The Turkansaari Open-Air Museum consists over 40 museum buildings. The buildings include for example a church built in 1694 and the old country manor house of Ylikärppä, completed in 1894. In Turkansaari, you can see the old trades that the region’s economy used to revolve around, including tar-making, salmon fishing, lumbering and log floating.
Turkansaari church was built as the chapel in 1694. At that time Turkka Island was a bustling marketplace for Oulu River. The island, however, lost its position as a marketplace and the market ran out of grip in the 1700s. Been abandoned for a long time the church was demolished and sold to be used as the fishermen warehouse in 1814.
Local inhabitant Östen Elfving bought the church in the early 1920s. The church was moved back to its original position in Turkka Island in 1922. Because the original interior was not preserved, Turkansaari church was restored using parts from the other equivalent small churches built in the 17th century. The front door is from the Enontekiö Markkina church. The pulpit is a model copied from the old church of Sodankylä.
Dunluce Castle is a ruined medieval castle located on the edge of a basalt outcropping in County Antrim, and is accessible via a bridge connecting it to the mainland. The castle is surrounded by extremely steep drops on either side, which may have been an important factor to the early Christians and Vikings who were drawn to this place where an early Irish fort once stood.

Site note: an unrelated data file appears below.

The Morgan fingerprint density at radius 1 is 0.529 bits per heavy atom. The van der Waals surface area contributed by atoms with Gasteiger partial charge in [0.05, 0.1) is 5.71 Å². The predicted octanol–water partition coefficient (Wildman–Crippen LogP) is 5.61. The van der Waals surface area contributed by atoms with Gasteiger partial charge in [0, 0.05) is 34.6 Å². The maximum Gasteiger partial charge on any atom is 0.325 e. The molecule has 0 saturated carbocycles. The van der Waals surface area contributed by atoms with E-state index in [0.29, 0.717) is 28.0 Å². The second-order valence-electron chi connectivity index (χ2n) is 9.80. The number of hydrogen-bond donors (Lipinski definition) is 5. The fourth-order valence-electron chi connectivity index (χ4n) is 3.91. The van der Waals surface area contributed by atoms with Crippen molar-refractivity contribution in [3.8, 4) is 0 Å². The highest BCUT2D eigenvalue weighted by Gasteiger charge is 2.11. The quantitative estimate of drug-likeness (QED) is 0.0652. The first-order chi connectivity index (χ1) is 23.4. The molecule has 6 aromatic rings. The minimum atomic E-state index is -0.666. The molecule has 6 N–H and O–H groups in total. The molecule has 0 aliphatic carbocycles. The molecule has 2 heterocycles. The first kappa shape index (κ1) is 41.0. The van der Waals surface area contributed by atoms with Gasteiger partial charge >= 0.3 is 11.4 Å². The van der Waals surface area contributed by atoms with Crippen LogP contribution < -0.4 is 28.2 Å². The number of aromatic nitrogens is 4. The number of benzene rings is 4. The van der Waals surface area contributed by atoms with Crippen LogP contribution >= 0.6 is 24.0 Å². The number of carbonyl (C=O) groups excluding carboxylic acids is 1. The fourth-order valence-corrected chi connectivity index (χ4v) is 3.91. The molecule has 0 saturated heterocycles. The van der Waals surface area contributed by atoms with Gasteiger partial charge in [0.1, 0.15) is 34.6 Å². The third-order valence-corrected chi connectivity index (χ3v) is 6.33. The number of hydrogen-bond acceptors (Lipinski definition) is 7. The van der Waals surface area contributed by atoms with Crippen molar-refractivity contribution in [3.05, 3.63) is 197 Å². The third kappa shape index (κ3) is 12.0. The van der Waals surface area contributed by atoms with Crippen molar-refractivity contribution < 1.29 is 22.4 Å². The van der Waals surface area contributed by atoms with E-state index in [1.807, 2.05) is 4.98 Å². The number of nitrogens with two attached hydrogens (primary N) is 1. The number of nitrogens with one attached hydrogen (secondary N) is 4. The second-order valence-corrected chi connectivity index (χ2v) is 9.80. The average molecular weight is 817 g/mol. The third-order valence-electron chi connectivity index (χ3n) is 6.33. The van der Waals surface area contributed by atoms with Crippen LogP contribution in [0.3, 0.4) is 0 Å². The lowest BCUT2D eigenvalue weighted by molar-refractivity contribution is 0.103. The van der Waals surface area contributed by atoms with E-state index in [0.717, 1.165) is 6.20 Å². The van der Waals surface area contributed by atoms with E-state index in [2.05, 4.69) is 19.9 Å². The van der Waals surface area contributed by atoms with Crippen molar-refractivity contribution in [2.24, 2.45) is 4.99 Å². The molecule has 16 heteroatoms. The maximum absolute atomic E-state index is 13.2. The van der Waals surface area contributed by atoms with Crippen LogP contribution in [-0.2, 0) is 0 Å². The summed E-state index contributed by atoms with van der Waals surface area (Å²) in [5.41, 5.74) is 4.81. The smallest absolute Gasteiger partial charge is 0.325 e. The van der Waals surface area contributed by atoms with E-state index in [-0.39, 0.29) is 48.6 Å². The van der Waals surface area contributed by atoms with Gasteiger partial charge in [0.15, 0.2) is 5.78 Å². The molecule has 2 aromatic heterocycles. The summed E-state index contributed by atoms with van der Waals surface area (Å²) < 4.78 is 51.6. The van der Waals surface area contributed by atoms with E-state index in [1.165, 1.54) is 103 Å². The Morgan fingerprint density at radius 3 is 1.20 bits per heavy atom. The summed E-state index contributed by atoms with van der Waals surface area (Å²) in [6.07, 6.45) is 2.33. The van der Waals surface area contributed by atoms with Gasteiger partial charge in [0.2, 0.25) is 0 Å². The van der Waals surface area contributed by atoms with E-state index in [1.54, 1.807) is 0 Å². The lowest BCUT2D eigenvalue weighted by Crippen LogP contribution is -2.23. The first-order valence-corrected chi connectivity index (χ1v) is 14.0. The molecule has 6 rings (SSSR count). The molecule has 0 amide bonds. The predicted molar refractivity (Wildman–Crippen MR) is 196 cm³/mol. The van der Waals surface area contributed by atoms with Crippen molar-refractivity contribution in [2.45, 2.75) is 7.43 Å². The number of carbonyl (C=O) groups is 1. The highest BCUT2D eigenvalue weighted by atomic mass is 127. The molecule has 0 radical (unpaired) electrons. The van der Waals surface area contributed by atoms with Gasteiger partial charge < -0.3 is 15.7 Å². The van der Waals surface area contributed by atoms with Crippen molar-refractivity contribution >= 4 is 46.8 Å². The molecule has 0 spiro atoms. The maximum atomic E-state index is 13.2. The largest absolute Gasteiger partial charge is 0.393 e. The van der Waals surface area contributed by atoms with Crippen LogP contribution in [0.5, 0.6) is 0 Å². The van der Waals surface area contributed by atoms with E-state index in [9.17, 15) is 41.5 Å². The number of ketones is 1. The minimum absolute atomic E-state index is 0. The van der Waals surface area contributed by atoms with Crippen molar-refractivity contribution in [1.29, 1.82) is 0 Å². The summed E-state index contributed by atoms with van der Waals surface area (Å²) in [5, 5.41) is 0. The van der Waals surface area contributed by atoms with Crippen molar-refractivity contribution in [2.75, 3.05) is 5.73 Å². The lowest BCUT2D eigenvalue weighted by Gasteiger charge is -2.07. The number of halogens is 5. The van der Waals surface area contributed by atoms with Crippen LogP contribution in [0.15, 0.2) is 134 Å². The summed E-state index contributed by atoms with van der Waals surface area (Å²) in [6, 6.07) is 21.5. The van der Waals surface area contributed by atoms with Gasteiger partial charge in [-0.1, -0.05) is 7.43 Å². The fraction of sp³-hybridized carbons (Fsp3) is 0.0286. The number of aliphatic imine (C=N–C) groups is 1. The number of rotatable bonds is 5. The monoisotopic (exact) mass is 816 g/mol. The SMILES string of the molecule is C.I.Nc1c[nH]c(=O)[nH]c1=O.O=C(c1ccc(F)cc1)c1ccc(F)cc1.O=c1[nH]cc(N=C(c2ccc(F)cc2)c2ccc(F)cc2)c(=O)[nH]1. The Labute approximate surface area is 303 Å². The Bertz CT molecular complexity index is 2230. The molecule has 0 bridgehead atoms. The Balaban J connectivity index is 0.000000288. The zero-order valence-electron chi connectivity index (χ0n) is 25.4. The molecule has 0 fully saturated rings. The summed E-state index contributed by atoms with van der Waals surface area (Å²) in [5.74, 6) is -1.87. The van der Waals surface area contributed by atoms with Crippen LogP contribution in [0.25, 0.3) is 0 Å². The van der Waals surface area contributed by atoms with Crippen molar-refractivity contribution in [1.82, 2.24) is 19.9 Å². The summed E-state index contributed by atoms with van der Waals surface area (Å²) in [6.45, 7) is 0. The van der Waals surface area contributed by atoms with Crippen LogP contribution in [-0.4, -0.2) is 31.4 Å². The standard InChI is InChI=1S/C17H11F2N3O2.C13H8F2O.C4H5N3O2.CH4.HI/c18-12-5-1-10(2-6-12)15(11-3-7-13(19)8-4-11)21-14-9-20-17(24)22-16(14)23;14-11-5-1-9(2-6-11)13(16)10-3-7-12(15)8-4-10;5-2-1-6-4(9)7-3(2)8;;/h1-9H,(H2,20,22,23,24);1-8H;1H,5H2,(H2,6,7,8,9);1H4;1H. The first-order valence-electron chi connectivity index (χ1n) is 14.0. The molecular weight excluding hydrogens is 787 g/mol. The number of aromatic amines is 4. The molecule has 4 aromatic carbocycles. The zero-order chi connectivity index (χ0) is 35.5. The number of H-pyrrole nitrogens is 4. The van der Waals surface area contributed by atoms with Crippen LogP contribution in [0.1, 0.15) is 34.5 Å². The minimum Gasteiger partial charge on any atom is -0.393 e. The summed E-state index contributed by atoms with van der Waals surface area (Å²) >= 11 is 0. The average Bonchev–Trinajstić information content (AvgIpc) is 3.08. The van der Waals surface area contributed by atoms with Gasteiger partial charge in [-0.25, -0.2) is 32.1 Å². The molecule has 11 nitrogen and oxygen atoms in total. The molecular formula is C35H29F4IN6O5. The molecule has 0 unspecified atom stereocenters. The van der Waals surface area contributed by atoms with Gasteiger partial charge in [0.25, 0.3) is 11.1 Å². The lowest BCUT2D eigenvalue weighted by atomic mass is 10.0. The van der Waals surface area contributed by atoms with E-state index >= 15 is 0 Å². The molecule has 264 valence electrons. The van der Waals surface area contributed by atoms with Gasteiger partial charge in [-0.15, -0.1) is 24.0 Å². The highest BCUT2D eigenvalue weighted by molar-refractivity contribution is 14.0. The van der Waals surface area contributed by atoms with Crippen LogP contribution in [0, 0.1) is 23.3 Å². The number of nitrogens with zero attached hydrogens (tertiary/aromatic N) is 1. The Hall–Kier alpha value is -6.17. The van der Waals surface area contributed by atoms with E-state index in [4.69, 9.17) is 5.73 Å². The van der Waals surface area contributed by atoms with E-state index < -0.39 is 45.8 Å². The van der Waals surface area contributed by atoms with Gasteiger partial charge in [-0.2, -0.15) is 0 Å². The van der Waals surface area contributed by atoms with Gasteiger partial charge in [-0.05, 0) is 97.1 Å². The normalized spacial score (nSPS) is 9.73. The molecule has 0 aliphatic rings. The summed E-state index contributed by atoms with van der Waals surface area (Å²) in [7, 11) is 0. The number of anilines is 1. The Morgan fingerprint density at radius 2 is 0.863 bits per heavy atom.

In the 13th century, Richard Óg de Burgh, 2nd Earl of Ulster, built the first castle at Dunluce. The earliest features of the castle are two large drum towers about 9 metres in diameter on the eastern side, both relics of a stronghold built here by the McQuillans after they became lords of the Route.
The McQuillans were the Lords of Route from the late 13th century until they were displaced by the MacDonnell after losing two major battles against them during the mid- and late-16th century.
Later Dunluce Castle became the home of the chief of the Clan MacDonnell of Antrim and the Clan MacDonald of Dunnyveg from Scotland.
In 1588 the Girona, a galleass from the Spanish Armada, was wrecked in a storm on the rocks nearby. The cannons from the ship were installed in the gatehouses and the rest of the cargo sold, the funds being used to restore the castle.
Dunluce Castle served as the seat of the Earl of Antrim until the impoverishment of the MacDonnells in 1690, following the Battle of the Boyne. Since that time, the castle has deteriorated and parts were scavenged to serve as materials for nearby buildings.